Legg's Peafowl Farm

History of the Taupe Peafowl Mutation

By Brad Legg

This new color was born on our farm during the summer of 2005. It was created from the breeding of an India Blue male and a Purple female.  This mating produced several chicks; out of these chicks, two appeared to be much lighter in color than the others. As the lighter colored chicks grew they both appeared to be males. The two male birds were raised in separate buildings on the farm for safety reasons to alleviate the risk of having these new color birds all in one building in case a tragedy happened. 

One day during that summer, while we were away, a severe storm that had damaging winds came through our farm. Upon returning it was discovered that a door had blown off of one of the building. This building had 40 peachicks in it, and most were loose all over the farm.  All but one of the peachicks was caught, which just happened to be one of the Taupe chicks that was gone; it was never found. We felt blessed that the new colored chicks had been separated so that there was still one to be raised.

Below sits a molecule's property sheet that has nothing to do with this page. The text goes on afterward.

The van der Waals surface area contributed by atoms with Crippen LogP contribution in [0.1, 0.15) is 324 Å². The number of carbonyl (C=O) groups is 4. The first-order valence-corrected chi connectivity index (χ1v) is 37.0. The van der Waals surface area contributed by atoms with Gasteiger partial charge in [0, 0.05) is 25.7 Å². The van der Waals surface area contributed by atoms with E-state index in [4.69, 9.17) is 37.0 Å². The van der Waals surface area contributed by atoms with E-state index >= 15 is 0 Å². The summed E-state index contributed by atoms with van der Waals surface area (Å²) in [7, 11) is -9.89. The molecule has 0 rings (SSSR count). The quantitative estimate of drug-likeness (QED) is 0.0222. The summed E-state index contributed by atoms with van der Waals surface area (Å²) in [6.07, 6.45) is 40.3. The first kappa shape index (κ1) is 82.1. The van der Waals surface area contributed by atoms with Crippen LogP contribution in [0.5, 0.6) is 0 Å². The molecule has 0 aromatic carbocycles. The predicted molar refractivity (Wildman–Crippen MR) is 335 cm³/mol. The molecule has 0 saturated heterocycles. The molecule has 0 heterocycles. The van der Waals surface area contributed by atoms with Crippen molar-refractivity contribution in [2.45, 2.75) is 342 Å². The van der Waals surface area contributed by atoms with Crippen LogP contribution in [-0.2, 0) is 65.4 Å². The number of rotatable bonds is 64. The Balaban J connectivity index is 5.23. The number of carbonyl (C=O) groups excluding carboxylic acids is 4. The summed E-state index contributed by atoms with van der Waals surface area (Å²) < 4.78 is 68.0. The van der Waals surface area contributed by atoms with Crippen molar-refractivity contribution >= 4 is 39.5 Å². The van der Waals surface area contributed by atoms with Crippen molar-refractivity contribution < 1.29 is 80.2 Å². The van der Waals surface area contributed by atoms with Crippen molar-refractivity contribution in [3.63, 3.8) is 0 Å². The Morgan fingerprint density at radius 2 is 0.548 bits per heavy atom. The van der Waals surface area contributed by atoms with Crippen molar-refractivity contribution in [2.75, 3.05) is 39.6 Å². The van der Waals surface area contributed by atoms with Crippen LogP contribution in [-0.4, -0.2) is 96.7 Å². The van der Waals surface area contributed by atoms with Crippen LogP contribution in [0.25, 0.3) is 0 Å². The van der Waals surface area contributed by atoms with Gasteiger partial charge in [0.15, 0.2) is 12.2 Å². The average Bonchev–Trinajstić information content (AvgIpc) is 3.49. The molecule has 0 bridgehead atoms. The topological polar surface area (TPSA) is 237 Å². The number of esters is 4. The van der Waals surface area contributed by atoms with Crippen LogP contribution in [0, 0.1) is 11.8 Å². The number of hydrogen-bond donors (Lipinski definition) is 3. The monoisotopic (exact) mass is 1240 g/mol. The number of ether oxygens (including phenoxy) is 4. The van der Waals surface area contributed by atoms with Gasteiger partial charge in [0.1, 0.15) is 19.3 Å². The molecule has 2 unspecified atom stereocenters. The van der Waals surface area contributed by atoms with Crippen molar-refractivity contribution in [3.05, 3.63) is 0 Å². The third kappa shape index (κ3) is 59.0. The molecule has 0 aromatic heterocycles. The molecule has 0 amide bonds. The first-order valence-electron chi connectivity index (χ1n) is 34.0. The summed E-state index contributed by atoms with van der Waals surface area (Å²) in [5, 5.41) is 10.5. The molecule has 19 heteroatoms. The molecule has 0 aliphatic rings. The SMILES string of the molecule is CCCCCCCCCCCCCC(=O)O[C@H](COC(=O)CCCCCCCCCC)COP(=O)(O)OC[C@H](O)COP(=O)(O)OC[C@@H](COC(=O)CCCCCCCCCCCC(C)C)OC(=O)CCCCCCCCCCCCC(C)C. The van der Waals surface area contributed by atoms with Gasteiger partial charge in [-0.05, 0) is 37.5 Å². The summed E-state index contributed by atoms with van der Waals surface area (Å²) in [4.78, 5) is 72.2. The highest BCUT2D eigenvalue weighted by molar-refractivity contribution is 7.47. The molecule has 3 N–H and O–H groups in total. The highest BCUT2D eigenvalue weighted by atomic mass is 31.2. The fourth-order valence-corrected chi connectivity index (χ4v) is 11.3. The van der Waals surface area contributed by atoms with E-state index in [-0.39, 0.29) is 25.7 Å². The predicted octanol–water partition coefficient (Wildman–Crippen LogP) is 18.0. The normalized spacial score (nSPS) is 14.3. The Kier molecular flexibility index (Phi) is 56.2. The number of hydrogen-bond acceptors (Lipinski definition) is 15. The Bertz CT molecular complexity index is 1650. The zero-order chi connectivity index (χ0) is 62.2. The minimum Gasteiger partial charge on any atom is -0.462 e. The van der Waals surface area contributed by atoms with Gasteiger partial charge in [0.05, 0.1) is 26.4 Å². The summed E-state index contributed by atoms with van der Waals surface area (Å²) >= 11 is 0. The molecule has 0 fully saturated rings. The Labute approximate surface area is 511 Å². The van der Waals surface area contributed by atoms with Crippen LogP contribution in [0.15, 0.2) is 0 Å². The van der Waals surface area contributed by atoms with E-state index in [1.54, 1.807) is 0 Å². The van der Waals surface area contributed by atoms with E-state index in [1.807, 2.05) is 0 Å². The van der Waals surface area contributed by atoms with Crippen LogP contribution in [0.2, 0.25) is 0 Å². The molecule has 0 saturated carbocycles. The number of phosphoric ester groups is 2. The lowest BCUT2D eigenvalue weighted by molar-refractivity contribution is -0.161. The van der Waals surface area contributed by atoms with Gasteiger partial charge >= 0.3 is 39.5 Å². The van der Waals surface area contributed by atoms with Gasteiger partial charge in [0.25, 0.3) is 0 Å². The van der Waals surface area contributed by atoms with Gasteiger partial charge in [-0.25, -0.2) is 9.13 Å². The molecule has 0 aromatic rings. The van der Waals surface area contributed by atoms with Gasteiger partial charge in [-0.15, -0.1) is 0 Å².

The mating of the India Blue male and Purple female did not produce any odd colored chicks the following year.

            In 2007 when the Taupe male was 2 yrs old he was mated to his mother and a couple other related females. From this mating two Taupe birds were produced; a male and female.

For 2008, six Taupe chicks were born on our farm.

During the 2009 breeding season, ten Taupe chicks were produced.  This was the first year that a Taupe pair was mated together, and all of these chicks hatched, were Taupe. Currently there are five breeding males and four breeding females in production. The Taupe color appears to be a simple recessive in color and not sex linked.  In the past all sex linked recessive colors have appeared first in a hen.  There doesn’t appear to be any genetic defects in this mutation as all birds are large, healthy and with good feather quality.

We presented this new color mutation “Taupe” to the 2009 UPA convention during the annual conference in Ft. Collins Colorado.

            Now we are working on out crossing the Taupe color with other patterns of peafowl to make more varieties of Taupe and to keep this color mutation strong. There is much excitement at the farm each year working with these birds and watching this color mutation develop.